If you want to validate the actual contents of external/3rd party JavaScript files, you would need to utilize a web browser feature called Subresource Integrity (SRI).  SRI allows you to validate the remote script contents by specifying an integrity attribute to your script calls.  Before using the attribute, however, you first need to calculate the proper hash of the file contents. This is a similar process that must be done with CSP hash usage.  Here is an example using cURL and openssl to calculate a sha384 hash:

$ curl -s https://ajax.googleapis.com/ajax/libs/jquery/1.8.3/jquery.min.js | openssl dgst -sha384 -binary | openssl base64 -A 


Now that you have a proper hash, you can use it in the integrity script attribute like this:

<script src="https://ajax.googleapis.com/ajax/libs/jquery/1.8.3/jquery.min.js" integrity="sha384 lifoBlbdwizTl3Yoe612uhI3AcOam/QtWkozF7SuiACaf5UJl5reOYu4MigVxrCH" crossorigin="anonymous"></script>

With SRI now activated for this remote JavaScript resource, if the contents of that file ever change it will be blocked by the browser.  Let's take a look at SRI in action. Let's pretend that a Magecart attacker was somehow able to modify that jquery.min.js file to injection their JavaScript skimmer code as shown in the highlighted portion of this Burp proxy screenshot:


Simulated JavaScript Skimmer Code Injected into jquery Data

When the Firefox web browser receives this response, it will check the SRI integrity value, block the code from running and will generate the following error in the console:

SRI Hash Validation Error Message

Requiring SRI for External JavaScript

SRI is great for validating file content integrity.  The only problem is this - what if an attacker finds a way to sneak a new JavaScript call onto the page that does not have the SRI integrity attribute specified?  In this case, we can combine the power of CSP and SRI together with a new CSP directive called require-sri-for.  For example, here is an updated CSP policy:

Content-Security-Policy: script-src 'self' https://ajax.googleapis.com/ajax/libs/jquery/1.8.3/jquery.min.js; require-sri-for script

This is a great feature for ensuring that all scripts on the page have SRI enforced, however there is one current limitation.  Although most modern browsers support this feature, it isn't actually shipped yet and enabled. Browser compatibility shows that end users must enable experimental feature options in their browsers for this to work.

Browser Support for require-sri-for option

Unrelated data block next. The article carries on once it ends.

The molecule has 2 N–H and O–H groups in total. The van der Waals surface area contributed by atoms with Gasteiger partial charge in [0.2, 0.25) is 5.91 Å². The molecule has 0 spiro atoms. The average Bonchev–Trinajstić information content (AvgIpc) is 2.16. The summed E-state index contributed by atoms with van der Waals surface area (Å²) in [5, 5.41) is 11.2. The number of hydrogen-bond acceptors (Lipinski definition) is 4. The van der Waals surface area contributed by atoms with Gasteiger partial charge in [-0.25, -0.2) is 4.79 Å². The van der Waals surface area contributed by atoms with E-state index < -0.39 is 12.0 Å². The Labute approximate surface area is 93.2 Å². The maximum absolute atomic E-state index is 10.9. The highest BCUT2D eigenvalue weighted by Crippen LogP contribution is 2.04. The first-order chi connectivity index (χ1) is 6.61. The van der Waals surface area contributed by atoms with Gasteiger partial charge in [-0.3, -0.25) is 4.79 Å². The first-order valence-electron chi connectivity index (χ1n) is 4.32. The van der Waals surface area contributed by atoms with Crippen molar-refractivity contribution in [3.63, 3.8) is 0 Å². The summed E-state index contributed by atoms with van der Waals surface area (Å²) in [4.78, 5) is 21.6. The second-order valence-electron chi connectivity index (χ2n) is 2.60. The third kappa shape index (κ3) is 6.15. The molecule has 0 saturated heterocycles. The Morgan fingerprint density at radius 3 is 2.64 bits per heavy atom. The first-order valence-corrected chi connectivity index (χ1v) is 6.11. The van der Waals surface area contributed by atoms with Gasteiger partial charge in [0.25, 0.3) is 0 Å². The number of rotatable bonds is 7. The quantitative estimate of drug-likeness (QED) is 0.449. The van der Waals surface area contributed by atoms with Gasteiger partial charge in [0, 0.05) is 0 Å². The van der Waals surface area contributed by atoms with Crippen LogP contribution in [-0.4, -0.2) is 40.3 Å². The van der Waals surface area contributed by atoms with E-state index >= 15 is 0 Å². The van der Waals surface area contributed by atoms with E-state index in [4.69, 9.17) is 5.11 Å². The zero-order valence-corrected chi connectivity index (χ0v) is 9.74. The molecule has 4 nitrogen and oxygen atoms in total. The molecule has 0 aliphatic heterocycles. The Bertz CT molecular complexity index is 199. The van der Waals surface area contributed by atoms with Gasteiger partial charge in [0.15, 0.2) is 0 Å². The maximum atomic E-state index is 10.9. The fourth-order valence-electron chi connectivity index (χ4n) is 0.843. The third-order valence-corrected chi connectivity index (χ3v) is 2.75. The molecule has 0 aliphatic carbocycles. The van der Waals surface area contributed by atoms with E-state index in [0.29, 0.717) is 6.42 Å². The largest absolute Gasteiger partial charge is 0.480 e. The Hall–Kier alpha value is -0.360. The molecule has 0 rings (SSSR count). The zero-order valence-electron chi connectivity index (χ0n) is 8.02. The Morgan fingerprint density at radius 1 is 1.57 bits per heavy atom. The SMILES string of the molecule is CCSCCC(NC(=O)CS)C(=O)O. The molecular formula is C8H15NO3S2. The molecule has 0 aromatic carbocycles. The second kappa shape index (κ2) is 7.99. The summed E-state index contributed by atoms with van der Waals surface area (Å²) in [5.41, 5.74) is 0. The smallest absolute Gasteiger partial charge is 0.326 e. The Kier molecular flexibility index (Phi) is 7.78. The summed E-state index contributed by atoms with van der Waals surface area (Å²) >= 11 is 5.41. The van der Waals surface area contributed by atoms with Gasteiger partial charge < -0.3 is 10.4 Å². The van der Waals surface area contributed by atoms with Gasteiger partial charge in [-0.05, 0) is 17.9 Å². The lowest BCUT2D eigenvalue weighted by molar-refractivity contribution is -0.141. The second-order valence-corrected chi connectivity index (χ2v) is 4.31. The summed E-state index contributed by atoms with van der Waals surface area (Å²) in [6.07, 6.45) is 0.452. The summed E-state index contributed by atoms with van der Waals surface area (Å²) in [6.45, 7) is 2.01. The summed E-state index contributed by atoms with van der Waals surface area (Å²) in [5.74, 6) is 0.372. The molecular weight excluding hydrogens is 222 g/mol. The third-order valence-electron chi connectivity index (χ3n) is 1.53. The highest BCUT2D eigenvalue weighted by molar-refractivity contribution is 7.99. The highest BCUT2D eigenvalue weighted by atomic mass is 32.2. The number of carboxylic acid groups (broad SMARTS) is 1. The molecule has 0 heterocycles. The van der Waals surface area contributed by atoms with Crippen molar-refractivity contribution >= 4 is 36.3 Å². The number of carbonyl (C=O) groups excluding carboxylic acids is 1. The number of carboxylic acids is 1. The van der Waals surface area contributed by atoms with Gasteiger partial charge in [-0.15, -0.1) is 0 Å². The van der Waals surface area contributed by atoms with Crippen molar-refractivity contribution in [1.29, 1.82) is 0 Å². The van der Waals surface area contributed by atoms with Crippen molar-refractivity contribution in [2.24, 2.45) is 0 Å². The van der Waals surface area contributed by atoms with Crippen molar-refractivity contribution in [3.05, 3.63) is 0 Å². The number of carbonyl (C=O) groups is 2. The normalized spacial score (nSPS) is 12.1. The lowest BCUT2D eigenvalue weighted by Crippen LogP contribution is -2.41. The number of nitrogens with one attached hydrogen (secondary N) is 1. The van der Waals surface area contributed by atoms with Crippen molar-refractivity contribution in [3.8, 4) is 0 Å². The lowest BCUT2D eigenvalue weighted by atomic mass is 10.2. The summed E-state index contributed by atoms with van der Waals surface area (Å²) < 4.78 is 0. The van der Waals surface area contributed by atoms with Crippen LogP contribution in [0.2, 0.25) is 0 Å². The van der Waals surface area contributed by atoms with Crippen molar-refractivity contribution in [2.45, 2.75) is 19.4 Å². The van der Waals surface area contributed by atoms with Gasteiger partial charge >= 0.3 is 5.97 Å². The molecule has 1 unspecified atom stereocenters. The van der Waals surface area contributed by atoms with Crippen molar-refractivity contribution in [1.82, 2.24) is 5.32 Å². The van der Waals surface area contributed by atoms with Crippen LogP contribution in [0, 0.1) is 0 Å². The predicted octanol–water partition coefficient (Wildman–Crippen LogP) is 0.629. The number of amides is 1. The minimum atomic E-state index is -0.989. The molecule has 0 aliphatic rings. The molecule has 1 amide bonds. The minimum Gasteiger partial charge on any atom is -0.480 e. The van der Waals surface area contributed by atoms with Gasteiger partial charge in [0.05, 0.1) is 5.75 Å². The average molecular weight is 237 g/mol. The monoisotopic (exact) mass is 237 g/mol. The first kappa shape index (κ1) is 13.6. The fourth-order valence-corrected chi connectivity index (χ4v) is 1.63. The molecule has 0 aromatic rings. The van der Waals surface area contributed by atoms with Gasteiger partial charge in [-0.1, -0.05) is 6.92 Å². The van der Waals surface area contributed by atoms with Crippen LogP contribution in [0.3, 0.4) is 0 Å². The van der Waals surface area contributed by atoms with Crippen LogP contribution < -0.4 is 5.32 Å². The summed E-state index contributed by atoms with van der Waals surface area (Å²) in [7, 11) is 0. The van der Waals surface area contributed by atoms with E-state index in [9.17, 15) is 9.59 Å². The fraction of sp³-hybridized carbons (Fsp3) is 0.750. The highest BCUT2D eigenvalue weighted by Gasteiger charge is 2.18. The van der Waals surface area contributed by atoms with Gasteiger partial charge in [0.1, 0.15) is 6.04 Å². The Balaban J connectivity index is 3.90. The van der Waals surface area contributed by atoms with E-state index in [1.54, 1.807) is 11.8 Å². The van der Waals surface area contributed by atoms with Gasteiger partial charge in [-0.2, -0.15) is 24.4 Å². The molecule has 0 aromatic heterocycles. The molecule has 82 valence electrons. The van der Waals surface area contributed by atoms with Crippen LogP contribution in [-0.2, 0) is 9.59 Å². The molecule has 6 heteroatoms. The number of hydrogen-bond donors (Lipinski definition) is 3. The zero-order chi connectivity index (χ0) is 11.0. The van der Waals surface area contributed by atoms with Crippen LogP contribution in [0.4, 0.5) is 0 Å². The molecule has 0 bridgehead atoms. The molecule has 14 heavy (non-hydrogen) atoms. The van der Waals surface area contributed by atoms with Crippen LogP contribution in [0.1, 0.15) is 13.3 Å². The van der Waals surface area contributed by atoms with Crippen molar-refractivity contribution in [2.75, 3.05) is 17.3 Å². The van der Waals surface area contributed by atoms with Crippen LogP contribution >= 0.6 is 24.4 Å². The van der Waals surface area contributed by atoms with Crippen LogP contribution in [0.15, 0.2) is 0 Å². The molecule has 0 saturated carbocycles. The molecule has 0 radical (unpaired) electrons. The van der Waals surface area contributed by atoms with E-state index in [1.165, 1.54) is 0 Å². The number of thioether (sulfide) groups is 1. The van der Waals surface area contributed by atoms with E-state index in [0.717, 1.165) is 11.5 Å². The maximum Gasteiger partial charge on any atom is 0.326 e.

Here is a screenshot of Firefox about:config showing CSP experimental features are disabled by default.

Firefox Configuration

Same goes for Chrome chrome://flags/#enable-experimental-web-platform-features:

Chrome Configuration

Until such a time as the browser vendors decide to actually ship these features and enable them, require-sri-for will not be enforced.  That is except for those advanced users that have these features enabled.  This doesn't mean that you should not use this feature. You should enable it now and when browsers start supporting the feature by default it will be enforced.

Data Exfiltration Defense

In the previous sections, we discussed different vectors used by Magecart-type attackers to inject their JavaScript skimmer code into websites.  We also covered many different options using CSP and SRI to help mitigate these attacks. Don't forget about the the data exfiltration component of this attack sequence!  Getting their JavaScript skimmer code injected into checkout pages doesn't do any good if the final step of exfiltrating the customer's sensitive data off to the attacker's site is not successful.

Important Note - There is much debate in the academic and practitioner communities around the effectiveness of CSP to prevent data exfiltration.  We are not proposing that CSP can be used as a panacea for all data exfiltration techniques.  The approach that follows is to outline current Magecart modus operandi tactics for data exfiltration and to show how CSP can be used to limit their effectiveness.  

Exfiltration with XMLHttpRequest (XHR)

In the case of the Newegg Magecart compromise, the attackers used the following XHR code to send the captured customer data off to their domain:

Newegg Magecart Code

 Controlling XHR with CSP connect-src